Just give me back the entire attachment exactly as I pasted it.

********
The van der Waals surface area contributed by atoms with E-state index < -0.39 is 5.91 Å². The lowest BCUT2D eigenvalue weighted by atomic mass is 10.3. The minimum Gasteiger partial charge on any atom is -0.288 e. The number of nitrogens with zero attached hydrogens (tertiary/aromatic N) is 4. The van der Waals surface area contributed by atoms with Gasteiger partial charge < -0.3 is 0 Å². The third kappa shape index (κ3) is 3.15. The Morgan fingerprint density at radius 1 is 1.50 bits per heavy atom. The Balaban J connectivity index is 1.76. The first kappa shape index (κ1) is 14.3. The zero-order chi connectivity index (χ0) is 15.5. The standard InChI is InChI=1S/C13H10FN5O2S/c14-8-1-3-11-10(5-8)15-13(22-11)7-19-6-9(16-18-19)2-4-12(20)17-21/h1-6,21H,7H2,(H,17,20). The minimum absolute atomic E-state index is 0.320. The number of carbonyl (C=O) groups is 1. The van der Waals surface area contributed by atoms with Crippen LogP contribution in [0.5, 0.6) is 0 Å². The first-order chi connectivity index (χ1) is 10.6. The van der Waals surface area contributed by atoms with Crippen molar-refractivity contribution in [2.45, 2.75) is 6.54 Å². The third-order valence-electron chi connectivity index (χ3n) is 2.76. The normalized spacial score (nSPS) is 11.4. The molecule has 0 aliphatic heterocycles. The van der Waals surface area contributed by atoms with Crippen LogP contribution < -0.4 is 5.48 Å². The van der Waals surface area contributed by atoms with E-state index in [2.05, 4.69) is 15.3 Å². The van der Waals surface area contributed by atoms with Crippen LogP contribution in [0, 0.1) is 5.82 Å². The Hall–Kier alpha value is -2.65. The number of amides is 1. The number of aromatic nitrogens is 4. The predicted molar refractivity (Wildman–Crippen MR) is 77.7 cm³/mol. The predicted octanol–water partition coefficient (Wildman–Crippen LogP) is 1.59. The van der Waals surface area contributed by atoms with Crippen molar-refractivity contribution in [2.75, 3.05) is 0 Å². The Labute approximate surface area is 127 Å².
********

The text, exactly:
The van der Waals surface area contributed by atoms with E-state index < -0.39 is 5.91 Å². The lowest BCUT2D eigenvalue weighted by atomic mass is 10.3. The minimum Gasteiger partial charge on any atom is -0.288 e. The number of nitrogens with zero attached hydrogens (tertiary/aromatic N) is 4. The van der Waals surface area contributed by atoms with Gasteiger partial charge < -0.3 is 0 Å². The third kappa shape index (κ3) is 3.15. The Morgan fingerprint density at radius 1 is 1.50 bits per heavy atom. The Balaban J connectivity index is 1.76. The first kappa shape index (κ1) is 14.3. The zero-order chi connectivity index (χ0) is 15.5. The standard InChI is InChI=1S/C13H10FN5O2S/c14-8-1-3-11-10(5-8)15-13(22-11)7-19-6-9(16-18-19)2-4-12(20)17-21/h1-6,21H,7H2,(H,17,20). The minimum absolute atomic E-state index is 0.320. The number of carbonyl (C=O) groups is 1. The van der Waals surface area contributed by atoms with Crippen LogP contribution in [0.5, 0.6) is 0 Å². The first-order chi connectivity index (χ1) is 10.6. The van der Waals surface area contributed by atoms with Crippen molar-refractivity contribution in [2.45, 2.75) is 6.54 Å². The third-order valence-electron chi connectivity index (χ3n) is 2.76. The normalized spacial score (nSPS) is 11.4. The molecule has 0 aliphatic heterocycles. The van der Waals surface area contributed by atoms with Crippen LogP contribution < -0.4 is 5.48 Å². The van der Waals surface area contributed by atoms with E-state index in [2.05, 4.69) is 15.3 Å². The van der Waals surface area contributed by atoms with Crippen LogP contribution in [0, 0.1) is 5.82 Å². The Hall–Kier alpha value is -2.65. The number of amides is 1. The number of aromatic nitrogens is 4. The predicted molar refractivity (Wildman–Crippen MR) is 77.7 cm³/mol. The predicted octanol–water partition coefficient (Wildman–Crippen LogP) is 1.59. The van der Waals surface area contributed by atoms with Crippen molar-refractivity contribution in [2.75, 3.05) is 0 Å². The Labute approximate surface area is 127 Å².